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08.01.2013
Library Review Overdue
The New York Public Library agrees to financial review as renovation lawsuits loom.
Courtesy Foster + Partners

Facing two new lawsuits and vociferous protests from numerous scholars and critics, the New York Public Library (NYPL) has decided to take a step back and re-evaluate its proposed renovation plans for the iconic 5th Avenue branch.

In December, Foster + Partners unveiled renderings of the new circulating library to be housed in the Stephen A. Schwarzman building with an ambiguous price tag of $300 million. This costly overhaul of the historic Beaux-Arts branch called for the removal of seven tiers of stacks beneath the Rose Main Reading Room to make way for a new circulating library. NYPL’s controversial “Central Library Plan” would consolidate the Mid-Manhattan and Innovative Science, Industry, and Business libraries within the main branch on 42nd Street and transfer roughly three million books from its research collection to storage space beneath Bryant Park and to off-site locations in New Jersey.

“We also believe the removal of the stacks and relocation of books will create a situation that is really negative for people trying to use the library in a research capacity,” said Simeon Bankoff, executive director of Historic Districts Council and member of the Committee to Save the New York Public Library. “It is really a crippling blow to the purpose of the building.”

The funding for this ambitious undertaking would come from a mix of public and private sources. So far the library has secured $150 million from the city, and hopes the sale of the Mid-Manhattan Library and Science Library will generate an additional $200 million.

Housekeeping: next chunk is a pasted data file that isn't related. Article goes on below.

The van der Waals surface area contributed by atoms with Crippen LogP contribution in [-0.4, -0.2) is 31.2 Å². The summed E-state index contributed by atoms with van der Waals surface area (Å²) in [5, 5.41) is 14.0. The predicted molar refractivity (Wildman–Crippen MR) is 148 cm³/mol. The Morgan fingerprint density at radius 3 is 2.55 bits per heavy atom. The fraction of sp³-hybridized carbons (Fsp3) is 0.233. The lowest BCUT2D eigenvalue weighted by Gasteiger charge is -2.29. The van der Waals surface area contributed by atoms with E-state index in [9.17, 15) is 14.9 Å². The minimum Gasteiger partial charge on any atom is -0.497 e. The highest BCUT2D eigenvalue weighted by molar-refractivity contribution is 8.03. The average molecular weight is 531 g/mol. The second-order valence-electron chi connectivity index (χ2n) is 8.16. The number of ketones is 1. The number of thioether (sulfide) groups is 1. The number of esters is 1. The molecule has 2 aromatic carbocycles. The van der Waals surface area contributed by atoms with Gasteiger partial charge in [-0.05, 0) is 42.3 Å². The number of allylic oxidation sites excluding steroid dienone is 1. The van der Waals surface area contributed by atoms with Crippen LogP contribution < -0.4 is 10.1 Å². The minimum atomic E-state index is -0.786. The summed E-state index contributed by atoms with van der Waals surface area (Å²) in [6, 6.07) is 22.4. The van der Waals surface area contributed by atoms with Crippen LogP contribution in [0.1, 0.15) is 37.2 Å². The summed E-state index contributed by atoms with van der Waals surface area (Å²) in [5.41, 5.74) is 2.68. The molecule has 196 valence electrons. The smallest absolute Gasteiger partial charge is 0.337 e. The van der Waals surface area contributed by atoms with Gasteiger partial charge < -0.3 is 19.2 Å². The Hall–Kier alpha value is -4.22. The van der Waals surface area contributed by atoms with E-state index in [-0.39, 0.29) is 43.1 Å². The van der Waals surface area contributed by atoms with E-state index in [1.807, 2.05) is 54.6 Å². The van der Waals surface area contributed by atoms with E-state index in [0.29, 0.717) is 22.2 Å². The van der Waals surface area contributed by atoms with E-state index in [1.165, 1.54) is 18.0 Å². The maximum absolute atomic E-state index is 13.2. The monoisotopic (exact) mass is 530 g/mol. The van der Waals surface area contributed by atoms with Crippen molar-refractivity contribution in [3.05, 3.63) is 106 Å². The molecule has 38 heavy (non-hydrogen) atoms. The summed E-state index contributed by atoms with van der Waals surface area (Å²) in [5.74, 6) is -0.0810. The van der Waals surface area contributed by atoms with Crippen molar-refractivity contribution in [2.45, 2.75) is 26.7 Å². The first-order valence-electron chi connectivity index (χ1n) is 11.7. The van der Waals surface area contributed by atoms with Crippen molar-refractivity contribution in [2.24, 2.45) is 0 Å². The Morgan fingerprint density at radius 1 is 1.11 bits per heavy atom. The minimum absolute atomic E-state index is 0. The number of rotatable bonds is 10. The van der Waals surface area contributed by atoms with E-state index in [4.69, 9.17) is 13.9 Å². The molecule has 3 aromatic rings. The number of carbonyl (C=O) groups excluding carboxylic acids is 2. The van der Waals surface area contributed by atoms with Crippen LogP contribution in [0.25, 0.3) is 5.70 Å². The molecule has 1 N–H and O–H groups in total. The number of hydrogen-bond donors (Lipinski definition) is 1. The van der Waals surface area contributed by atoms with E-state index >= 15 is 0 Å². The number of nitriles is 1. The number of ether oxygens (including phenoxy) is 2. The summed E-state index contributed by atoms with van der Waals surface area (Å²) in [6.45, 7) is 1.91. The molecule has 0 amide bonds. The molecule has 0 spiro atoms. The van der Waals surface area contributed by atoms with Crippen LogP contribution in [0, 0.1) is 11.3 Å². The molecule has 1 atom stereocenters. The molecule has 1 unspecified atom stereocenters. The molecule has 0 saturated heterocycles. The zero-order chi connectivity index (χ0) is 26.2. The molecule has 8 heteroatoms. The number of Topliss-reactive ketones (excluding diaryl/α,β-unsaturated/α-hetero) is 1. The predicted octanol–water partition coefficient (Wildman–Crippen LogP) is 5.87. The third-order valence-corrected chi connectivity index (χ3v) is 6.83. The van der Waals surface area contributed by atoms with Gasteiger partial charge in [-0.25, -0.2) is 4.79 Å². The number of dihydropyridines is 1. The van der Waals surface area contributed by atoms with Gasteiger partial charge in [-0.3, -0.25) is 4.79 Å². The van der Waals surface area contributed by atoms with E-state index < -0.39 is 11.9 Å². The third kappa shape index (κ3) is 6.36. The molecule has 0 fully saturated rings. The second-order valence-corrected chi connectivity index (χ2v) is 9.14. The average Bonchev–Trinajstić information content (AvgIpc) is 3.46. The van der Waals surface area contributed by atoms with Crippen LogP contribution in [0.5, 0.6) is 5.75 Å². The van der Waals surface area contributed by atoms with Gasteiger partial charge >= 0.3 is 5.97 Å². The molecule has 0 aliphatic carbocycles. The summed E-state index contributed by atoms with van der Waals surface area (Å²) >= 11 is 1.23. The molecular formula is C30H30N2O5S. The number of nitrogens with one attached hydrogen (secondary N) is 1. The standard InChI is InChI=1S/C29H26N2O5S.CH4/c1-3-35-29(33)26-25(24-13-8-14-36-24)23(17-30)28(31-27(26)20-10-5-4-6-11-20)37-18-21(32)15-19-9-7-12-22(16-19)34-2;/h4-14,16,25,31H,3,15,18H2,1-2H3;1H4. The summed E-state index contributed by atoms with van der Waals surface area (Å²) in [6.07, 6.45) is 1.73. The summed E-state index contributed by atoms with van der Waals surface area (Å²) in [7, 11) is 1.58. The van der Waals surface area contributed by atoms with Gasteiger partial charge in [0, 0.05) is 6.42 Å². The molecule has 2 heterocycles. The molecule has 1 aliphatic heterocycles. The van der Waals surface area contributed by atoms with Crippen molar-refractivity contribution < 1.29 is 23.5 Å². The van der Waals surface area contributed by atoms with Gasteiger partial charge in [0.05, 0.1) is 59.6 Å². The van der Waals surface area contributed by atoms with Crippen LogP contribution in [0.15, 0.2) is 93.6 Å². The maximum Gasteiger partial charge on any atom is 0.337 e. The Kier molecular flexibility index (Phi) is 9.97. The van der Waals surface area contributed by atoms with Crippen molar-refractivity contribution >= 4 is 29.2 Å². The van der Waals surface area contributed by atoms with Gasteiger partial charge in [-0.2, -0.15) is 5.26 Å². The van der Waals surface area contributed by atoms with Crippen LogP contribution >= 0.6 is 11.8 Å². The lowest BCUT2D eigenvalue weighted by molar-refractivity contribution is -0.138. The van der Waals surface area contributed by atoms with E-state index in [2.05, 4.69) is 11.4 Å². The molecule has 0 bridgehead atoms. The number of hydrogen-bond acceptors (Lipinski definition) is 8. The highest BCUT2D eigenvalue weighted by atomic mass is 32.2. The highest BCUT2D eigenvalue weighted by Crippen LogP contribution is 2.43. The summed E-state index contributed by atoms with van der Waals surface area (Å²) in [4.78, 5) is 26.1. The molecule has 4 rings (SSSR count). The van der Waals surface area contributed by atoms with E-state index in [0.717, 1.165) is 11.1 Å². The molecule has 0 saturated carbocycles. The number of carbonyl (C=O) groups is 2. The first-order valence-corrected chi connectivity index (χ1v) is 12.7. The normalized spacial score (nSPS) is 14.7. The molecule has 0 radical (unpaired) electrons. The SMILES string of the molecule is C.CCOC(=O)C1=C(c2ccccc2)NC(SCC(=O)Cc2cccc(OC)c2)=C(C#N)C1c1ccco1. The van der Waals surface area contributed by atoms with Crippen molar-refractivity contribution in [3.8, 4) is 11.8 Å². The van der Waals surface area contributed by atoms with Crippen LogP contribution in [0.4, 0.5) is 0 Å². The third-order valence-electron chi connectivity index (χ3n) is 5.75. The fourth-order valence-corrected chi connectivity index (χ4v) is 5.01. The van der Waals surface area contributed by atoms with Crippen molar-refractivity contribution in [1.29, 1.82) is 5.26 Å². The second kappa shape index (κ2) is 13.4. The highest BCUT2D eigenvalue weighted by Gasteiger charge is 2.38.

“We don’t trust the numbers that the library is throwing around. Where is the oversight and where is the accountability?” said Bankoff.

 

At a hearing on June 27, State Assemblyman Micah Z. Kellner, chair of the Assembly Committee on Libraries and Education Technology, listened to roughly 50 people voice their concerns about the merger of the three branches. Acknowledging the public’s misgivings about the hefty and somewhat vague cost of the renovation, NYPL president Tony Marx said that the library would initiate and provide independent cost reviews. The NYPL has committed to exploring several options, including cost estimates for renovating the stacks and Mid-Manhattan Library, and a third review of the larger renovation project to be updated once again by Foster + Partners.

“All projects, especially projects this large and complex, go through an iterative process,” said NYPL official Ken Weine. “Come fall we’ll have a new design from Foster + Partners.”

When the library filed for building permits in early June prior to the completion of the public review process, it prompted several scholars and preservationists to take legal action with the help of the law firm Advocates for Justice. The aim of the lawsuit against the NYPL is to avert plans to permanently alter the historic building, which the plaintiffs contend will betray the mission of the institution and play to the interests of private developers.

In the lawsuit, the plaintiffs make the case that the NYPL has breached its promise to keep public books at the library, violated New Yorkers’ constitutional right to have access to information, and failed to take proper measures to assess environmental impact. They also argue that the library trustees have breached their fiduciary duties by not considering other options to ease financial concerns in addition to abandoning the charter to keep the books on site.

A second lawsuit was filed on July 10 by another group of critics and preservationists, including authors Edmund Morris and Annalyn Swan along with a library advocacy group, Citizens Defending Libraries. These plaintiffs have filed an injunction to halt construction and removal of the stacks. This lawsuit focuses on a 1978 Agreement between the Library, City, and New York State that, according to the plaintiffs, prohibits any “structural alteration of the Central Branch” without approval from the state first.

Nicole Anderson